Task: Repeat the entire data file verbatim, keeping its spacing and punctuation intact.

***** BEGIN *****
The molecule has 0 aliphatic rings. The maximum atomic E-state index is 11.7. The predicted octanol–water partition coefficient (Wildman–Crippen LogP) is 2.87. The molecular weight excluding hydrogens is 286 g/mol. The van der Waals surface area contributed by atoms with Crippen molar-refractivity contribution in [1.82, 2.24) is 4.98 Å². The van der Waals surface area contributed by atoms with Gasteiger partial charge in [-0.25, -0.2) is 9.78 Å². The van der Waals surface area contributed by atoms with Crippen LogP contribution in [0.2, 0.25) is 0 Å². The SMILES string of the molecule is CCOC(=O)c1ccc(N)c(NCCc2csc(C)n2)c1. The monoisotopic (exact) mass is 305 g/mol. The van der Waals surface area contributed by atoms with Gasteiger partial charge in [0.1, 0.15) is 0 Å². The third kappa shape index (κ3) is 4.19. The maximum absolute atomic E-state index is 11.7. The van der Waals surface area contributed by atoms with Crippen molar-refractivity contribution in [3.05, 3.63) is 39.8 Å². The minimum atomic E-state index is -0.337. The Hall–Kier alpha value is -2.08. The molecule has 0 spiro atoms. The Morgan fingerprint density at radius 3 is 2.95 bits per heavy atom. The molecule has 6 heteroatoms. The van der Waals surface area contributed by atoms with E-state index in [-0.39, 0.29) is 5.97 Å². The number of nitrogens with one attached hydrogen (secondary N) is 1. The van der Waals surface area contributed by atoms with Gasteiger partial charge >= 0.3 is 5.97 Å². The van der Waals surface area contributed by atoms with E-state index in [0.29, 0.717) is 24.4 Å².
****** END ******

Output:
The molecule has 0 aliphatic rings. The maximum atomic E-state index is 11.7. The predicted octanol–water partition coefficient (Wildman–Crippen LogP) is 2.87. The molecular weight excluding hydrogens is 286 g/mol. The van der Waals surface area contributed by atoms with Crippen molar-refractivity contribution in [1.82, 2.24) is 4.98 Å². The van der Waals surface area contributed by atoms with Gasteiger partial charge in [-0.25, -0.2) is 9.78 Å². The van der Waals surface area contributed by atoms with Crippen LogP contribution in [0.2, 0.25) is 0 Å². The SMILES string of the molecule is CCOC(=O)c1ccc(N)c(NCCc2csc(C)n2)c1. The monoisotopic (exact) mass is 305 g/mol. The van der Waals surface area contributed by atoms with Gasteiger partial charge in [0.1, 0.15) is 0 Å². The third kappa shape index (κ3) is 4.19. The maximum absolute atomic E-state index is 11.7. The van der Waals surface area contributed by atoms with Crippen molar-refractivity contribution in [3.05, 3.63) is 39.8 Å². The minimum atomic E-state index is -0.337. The Hall–Kier alpha value is -2.08. The molecule has 0 spiro atoms. The Morgan fingerprint density at radius 3 is 2.95 bits per heavy atom. The molecule has 6 heteroatoms. The van der Waals surface area contributed by atoms with E-state index in [-0.39, 0.29) is 5.97 Å². The number of nitrogens with one attached hydrogen (secondary N) is 1. The van der Waals surface area contributed by atoms with Gasteiger partial charge >= 0.3 is 5.97 Å². The van der Waals surface area contributed by atoms with E-state index in [0.29, 0.717) is 24.4 Å².